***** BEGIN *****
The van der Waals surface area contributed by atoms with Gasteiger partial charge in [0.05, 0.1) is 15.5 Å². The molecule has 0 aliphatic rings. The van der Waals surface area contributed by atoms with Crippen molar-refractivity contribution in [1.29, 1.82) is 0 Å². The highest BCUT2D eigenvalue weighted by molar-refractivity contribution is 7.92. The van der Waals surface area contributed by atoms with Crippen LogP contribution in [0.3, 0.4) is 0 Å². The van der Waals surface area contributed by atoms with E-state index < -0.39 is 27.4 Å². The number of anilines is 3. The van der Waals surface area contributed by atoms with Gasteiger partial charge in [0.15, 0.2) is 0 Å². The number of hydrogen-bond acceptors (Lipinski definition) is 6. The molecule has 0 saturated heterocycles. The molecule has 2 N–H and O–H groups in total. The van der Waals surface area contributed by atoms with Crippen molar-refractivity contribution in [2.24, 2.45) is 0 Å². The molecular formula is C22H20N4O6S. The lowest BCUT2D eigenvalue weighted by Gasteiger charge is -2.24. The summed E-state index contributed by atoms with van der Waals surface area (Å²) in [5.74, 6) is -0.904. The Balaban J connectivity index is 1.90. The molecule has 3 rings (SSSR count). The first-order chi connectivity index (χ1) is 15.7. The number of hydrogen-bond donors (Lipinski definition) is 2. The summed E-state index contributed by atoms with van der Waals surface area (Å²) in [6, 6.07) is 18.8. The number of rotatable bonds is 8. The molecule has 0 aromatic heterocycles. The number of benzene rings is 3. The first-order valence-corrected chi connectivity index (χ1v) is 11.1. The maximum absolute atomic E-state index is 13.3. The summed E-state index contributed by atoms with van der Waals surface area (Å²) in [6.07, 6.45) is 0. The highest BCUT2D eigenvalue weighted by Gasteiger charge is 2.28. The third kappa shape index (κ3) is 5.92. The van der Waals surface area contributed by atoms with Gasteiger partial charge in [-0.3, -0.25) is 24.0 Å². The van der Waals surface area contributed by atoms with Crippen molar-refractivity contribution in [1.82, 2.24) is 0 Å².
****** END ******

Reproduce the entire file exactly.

The van der Waals surface area contributed by atoms with Gasteiger partial charge in [0.05, 0.1) is 15.5 Å². The molecule has 0 aliphatic rings. The van der Waals surface area contributed by atoms with Crippen molar-refractivity contribution in [1.29, 1.82) is 0 Å². The highest BCUT2D eigenvalue weighted by molar-refractivity contribution is 7.92. The van der Waals surface area contributed by atoms with Crippen LogP contribution in [0.3, 0.4) is 0 Å². The van der Waals surface area contributed by atoms with E-state index < -0.39 is 27.4 Å². The number of anilines is 3. The van der Waals surface area contributed by atoms with Gasteiger partial charge in [0.15, 0.2) is 0 Å². The number of hydrogen-bond acceptors (Lipinski definition) is 6. The molecule has 0 saturated heterocycles. The molecule has 2 N–H and O–H groups in total. The van der Waals surface area contributed by atoms with Crippen molar-refractivity contribution in [2.24, 2.45) is 0 Å². The molecular formula is C22H20N4O6S. The lowest BCUT2D eigenvalue weighted by Gasteiger charge is -2.24. The summed E-state index contributed by atoms with van der Waals surface area (Å²) in [5.74, 6) is -0.904. The Balaban J connectivity index is 1.90. The molecule has 3 rings (SSSR count). The first-order chi connectivity index (χ1) is 15.7. The number of hydrogen-bond donors (Lipinski definition) is 2. The summed E-state index contributed by atoms with van der Waals surface area (Å²) in [6, 6.07) is 18.8. The number of rotatable bonds is 8. The molecule has 0 aromatic heterocycles. The number of benzene rings is 3. The first-order valence-corrected chi connectivity index (χ1v) is 11.1. The maximum absolute atomic E-state index is 13.3. The summed E-state index contributed by atoms with van der Waals surface area (Å²) in [6.07, 6.45) is 0. The highest BCUT2D eigenvalue weighted by Gasteiger charge is 2.28. The third kappa shape index (κ3) is 5.92. The van der Waals surface area contributed by atoms with Gasteiger partial charge in [-0.3, -0.25) is 24.0 Å². The van der Waals surface area contributed by atoms with Crippen molar-refractivity contribution in [1.82, 2.24) is 0 Å².